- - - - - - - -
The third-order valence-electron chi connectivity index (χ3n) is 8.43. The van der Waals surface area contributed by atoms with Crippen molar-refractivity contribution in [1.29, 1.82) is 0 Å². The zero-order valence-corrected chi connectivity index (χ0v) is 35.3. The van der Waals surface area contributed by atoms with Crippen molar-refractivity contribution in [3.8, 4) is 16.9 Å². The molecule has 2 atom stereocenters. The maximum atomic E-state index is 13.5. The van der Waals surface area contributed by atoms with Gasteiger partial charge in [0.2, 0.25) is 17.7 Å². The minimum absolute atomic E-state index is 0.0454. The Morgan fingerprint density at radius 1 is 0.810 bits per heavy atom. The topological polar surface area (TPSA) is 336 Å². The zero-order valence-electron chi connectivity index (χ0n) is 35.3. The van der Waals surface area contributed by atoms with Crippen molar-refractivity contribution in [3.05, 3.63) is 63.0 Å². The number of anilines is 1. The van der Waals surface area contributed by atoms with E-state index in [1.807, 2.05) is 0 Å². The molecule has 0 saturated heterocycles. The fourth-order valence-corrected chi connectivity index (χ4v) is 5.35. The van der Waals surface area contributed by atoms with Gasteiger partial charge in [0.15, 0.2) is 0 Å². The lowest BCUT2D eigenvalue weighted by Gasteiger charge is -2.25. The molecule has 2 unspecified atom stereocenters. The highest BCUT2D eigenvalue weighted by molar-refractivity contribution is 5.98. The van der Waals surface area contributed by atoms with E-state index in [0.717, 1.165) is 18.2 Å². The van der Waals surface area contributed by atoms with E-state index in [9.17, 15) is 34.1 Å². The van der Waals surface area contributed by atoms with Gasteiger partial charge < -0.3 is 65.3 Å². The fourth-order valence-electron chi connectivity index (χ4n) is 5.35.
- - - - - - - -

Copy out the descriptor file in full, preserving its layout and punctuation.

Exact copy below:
The third-order valence-electron chi connectivity index (χ3n) is 8.43. The van der Waals surface area contributed by atoms with Crippen molar-refractivity contribution in [1.29, 1.82) is 0 Å². The zero-order valence-corrected chi connectivity index (χ0v) is 35.3. The van der Waals surface area contributed by atoms with Crippen molar-refractivity contribution in [3.8, 4) is 16.9 Å². The molecule has 2 atom stereocenters. The maximum atomic E-state index is 13.5. The van der Waals surface area contributed by atoms with Gasteiger partial charge in [0.2, 0.25) is 17.7 Å². The minimum absolute atomic E-state index is 0.0454. The Morgan fingerprint density at radius 1 is 0.810 bits per heavy atom. The topological polar surface area (TPSA) is 336 Å². The zero-order valence-electron chi connectivity index (χ0n) is 35.3. The van der Waals surface area contributed by atoms with Crippen molar-refractivity contribution in [3.05, 3.63) is 63.0 Å². The number of anilines is 1. The van der Waals surface area contributed by atoms with E-state index in [1.807, 2.05) is 0 Å². The molecule has 0 saturated heterocycles. The fourth-order valence-corrected chi connectivity index (χ4v) is 5.35. The van der Waals surface area contributed by atoms with Gasteiger partial charge in [0.15, 0.2) is 0 Å². The lowest BCUT2D eigenvalue weighted by Gasteiger charge is -2.25. The molecule has 2 unspecified atom stereocenters. The highest BCUT2D eigenvalue weighted by molar-refractivity contribution is 5.98. The van der Waals surface area contributed by atoms with E-state index in [0.717, 1.165) is 18.2 Å². The van der Waals surface area contributed by atoms with E-state index in [9.17, 15) is 34.1 Å². The van der Waals surface area contributed by atoms with Gasteiger partial charge < -0.3 is 65.3 Å². The fourth-order valence-electron chi connectivity index (χ4n) is 5.35.